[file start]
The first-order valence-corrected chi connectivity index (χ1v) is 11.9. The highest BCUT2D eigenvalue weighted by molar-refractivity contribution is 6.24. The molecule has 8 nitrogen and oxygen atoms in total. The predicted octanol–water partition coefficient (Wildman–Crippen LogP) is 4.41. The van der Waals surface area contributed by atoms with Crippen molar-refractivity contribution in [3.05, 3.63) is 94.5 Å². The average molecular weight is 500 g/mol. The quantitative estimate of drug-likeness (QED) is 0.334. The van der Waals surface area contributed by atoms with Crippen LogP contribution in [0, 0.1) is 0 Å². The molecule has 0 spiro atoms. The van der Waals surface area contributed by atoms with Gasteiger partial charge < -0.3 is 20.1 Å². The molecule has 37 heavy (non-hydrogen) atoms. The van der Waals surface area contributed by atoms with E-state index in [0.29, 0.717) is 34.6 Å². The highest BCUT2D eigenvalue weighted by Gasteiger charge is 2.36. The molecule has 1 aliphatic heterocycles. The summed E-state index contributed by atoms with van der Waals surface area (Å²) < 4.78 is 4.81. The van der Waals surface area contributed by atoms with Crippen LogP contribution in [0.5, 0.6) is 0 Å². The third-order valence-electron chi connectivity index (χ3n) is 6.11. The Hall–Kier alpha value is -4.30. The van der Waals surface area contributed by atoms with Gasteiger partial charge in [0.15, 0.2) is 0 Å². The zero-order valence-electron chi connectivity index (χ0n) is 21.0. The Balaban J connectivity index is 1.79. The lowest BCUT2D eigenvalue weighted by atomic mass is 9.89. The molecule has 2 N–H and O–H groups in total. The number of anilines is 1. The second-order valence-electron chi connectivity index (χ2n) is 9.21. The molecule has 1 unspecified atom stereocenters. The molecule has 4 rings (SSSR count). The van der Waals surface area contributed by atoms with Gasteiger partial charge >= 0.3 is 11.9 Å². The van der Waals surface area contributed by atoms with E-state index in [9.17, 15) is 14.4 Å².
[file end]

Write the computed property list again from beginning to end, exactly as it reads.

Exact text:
The first-order valence-corrected chi connectivity index (χ1v) is 11.9. The highest BCUT2D eigenvalue weighted by molar-refractivity contribution is 6.24. The molecule has 8 nitrogen and oxygen atoms in total. The predicted octanol–water partition coefficient (Wildman–Crippen LogP) is 4.41. The van der Waals surface area contributed by atoms with Crippen molar-refractivity contribution in [3.05, 3.63) is 94.5 Å². The average molecular weight is 500 g/mol. The quantitative estimate of drug-likeness (QED) is 0.334. The van der Waals surface area contributed by atoms with Crippen LogP contribution in [0, 0.1) is 0 Å². The molecule has 0 spiro atoms. The van der Waals surface area contributed by atoms with Gasteiger partial charge < -0.3 is 20.1 Å². The molecule has 37 heavy (non-hydrogen) atoms. The van der Waals surface area contributed by atoms with E-state index in [0.29, 0.717) is 34.6 Å². The highest BCUT2D eigenvalue weighted by Gasteiger charge is 2.36. The molecule has 1 aliphatic heterocycles. The summed E-state index contributed by atoms with van der Waals surface area (Å²) < 4.78 is 4.81. The van der Waals surface area contributed by atoms with Crippen LogP contribution in [0.5, 0.6) is 0 Å². The third-order valence-electron chi connectivity index (χ3n) is 6.11. The Hall–Kier alpha value is -4.30. The van der Waals surface area contributed by atoms with Gasteiger partial charge in [0.15, 0.2) is 0 Å². The zero-order valence-electron chi connectivity index (χ0n) is 21.0. The Balaban J connectivity index is 1.79. The lowest BCUT2D eigenvalue weighted by atomic mass is 9.89. The molecule has 2 N–H and O–H groups in total. The number of anilines is 1. The second-order valence-electron chi connectivity index (χ2n) is 9.21. The molecule has 1 unspecified atom stereocenters. The molecule has 4 rings (SSSR count). The van der Waals surface area contributed by atoms with Gasteiger partial charge >= 0.3 is 11.9 Å². The van der Waals surface area contributed by atoms with E-state index in [9.17, 15) is 14.4 Å².